Would You Eat Crickets Instead of Animal Protein?
It’s estimated that by 2050, the population of the world will be a staggering 9.6 billion. Food security becomes a serious consideration and an urgent one too. Today, we are looking at the cricket protein bar and other eatables to help us get through the day. Can protein from crickets help you get to your fitness goals? Yes, it can.
Cricket Protein vs. “Regular” Protein
One of the key elements of a diet is protein. Protein does many things:
- It repairs, regularizes, and builds cell growth
- It is the basic building material for bones, blood, skin, muscles, and cartilage
- Hormones and other chemicals are made with protein
- Certain proteins aid in weight management
Protein is found in animal products (think eggs, meat, and dairy products), grains, and legumes. However, the majority of Americans get their protein from animals. These sources will no longer be enough to feed the world’s burgeoning numbers. Nor are they sustainable and good for our environment. It’s now necessary to look at other sources.
A source that’s been widely talked about is humble cricket. It’s not too much of a stretch — more than 80% of the world eats insects and bugs as part of their dietary protein requirement. We are talking about over 1,000 varieties of insects being consumed in today’s world.
The ease of their availability and the large numbers in which they exist make bugs a smart food choice.
Benefits of Cricket Protein
- It has a wide variety of vitamins, including B12;
- Crickets are 65% protein;
- Crickets contain calcium, amino acids, iron, niacin, phosphorus, and riboflavin;
- Cricket flour is an alternative to wheat flour for those who have allergies and want a good consistency with their baking;
- Cricket protein is a good source for Omega 3 and Omega 6;
- Crickets are lower in fat content than even skinless chicken breasts. Crickets have 121 calories for a 100-gram serving. Ground beef is 288 calories for the same and the skinless chicken breast will give you 165 calories;
- While spinach is a good iron source, crickets have 15 times more iron content than the leafy green; and
- While traditional sources like soy remain popular, they may be an issue when it comes to absorption. With crickets, even though the protein content is less for the same size serving, the absorption is easier.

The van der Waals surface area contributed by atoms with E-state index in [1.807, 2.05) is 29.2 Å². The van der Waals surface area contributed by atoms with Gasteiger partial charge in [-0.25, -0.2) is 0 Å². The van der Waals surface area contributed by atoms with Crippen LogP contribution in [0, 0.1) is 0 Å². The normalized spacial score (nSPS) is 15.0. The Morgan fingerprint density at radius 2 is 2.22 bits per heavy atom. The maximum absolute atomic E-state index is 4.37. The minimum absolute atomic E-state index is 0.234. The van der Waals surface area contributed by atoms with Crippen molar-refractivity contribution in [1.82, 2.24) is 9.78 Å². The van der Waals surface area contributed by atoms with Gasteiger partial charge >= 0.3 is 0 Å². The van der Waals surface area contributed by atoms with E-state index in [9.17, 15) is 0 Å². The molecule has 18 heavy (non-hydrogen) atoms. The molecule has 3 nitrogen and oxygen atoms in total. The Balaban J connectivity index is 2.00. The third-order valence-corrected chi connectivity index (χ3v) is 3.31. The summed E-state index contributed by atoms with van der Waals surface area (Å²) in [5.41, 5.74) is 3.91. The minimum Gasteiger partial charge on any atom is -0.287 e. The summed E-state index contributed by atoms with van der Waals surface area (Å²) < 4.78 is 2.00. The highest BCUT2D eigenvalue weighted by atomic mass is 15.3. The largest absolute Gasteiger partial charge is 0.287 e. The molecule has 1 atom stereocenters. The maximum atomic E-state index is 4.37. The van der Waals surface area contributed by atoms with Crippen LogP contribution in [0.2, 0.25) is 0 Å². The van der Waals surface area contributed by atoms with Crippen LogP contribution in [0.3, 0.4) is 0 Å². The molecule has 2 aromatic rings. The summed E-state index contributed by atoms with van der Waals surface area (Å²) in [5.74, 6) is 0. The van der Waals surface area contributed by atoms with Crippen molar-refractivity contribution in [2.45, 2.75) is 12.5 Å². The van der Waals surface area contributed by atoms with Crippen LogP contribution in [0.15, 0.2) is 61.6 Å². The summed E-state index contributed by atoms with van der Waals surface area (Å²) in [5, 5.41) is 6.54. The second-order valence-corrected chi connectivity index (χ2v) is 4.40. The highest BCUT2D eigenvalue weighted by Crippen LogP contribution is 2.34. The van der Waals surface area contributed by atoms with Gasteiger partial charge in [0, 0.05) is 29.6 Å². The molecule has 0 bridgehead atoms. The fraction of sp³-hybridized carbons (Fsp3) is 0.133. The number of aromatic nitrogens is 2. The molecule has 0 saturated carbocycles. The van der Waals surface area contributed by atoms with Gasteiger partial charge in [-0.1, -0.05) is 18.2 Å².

Growing Popularity of Cricket Protein
Its popularity has made it a part of the Chapul protein bar. It’s no ordinary bar! It’s gourmet and comes in four flavors. Choose from:
- Matcha, a combination of banana and green tea;
- Chaco, with chocolate and peanut butter;
- Thai and its tropical flavor of ginger, lime, and coconut; and
- Aztec with coffee, a hint of cayenne pepper, and dark chocolate.
Each bar has 25 to 30 crickets. They are designed to taste good so you can become accustomed to eating cricket protein. As society becomes more open-minded about consuming insect protein, you can expect to see more products like these on the shelves. You’ll also notice more options for your own meal prep.
You can use cricket protein flour and make your favorite recipes at home. Cricket protein flour can be used to make wonderful baked foods such as cookies, cakes, pastries, and bread. It can also be used in smoothies as a post-workout energy drink providing the much-needed protein that the body craves. Some people use it for seasoning because they like the taste and flavor.
- Unsalted butter — 10 ounces
- Sugar — 2 cups
- Cricket protein flour — 1 cup
- All-purpose flour — 1 cup
- Any flavoring that you wish to use.
Melt the butter in a medium to low heat to clarify it. Refrigerate it until it becomes solid again.
Set the oven on preheat 425 degrees.
Using a mixer, beat the clarified butter in a bowl and add the flour and sugar slowly. Mix thoroughly. Add your flavorings.
Finally, knead the dough until it is smooth.
Once done, roll the dough into a long tube about 2 inches thick. Slice these in one-inch sections and place them on cookie sheets. Make patterns on the dough if you like. Add nuts or other toppings at this point, if you so desire.
Bake until golden brown on the outside. This should take approximately 15-20 minutes, but you can insert a toothpick into the center biscuit to check doneness (it should come out clean).
Widely available, easy to farm and harvest, hardy, good for the environment and for agriculturists. What’s not to love about cricket protein? Soon this protein source will be more widely accepted, so why not get ahead of the curve and include it in your diet today?
Insect protein is not just served to shock people as they do on reality shows. As the population increases and the availability of food decreases, the world needs to look at other choices such as crickets for protein. We hear a lot about imminent food and water crises, so be a part of the change today — get your family eating an insect that requires hardly any resources to grow and is actually quite tasty!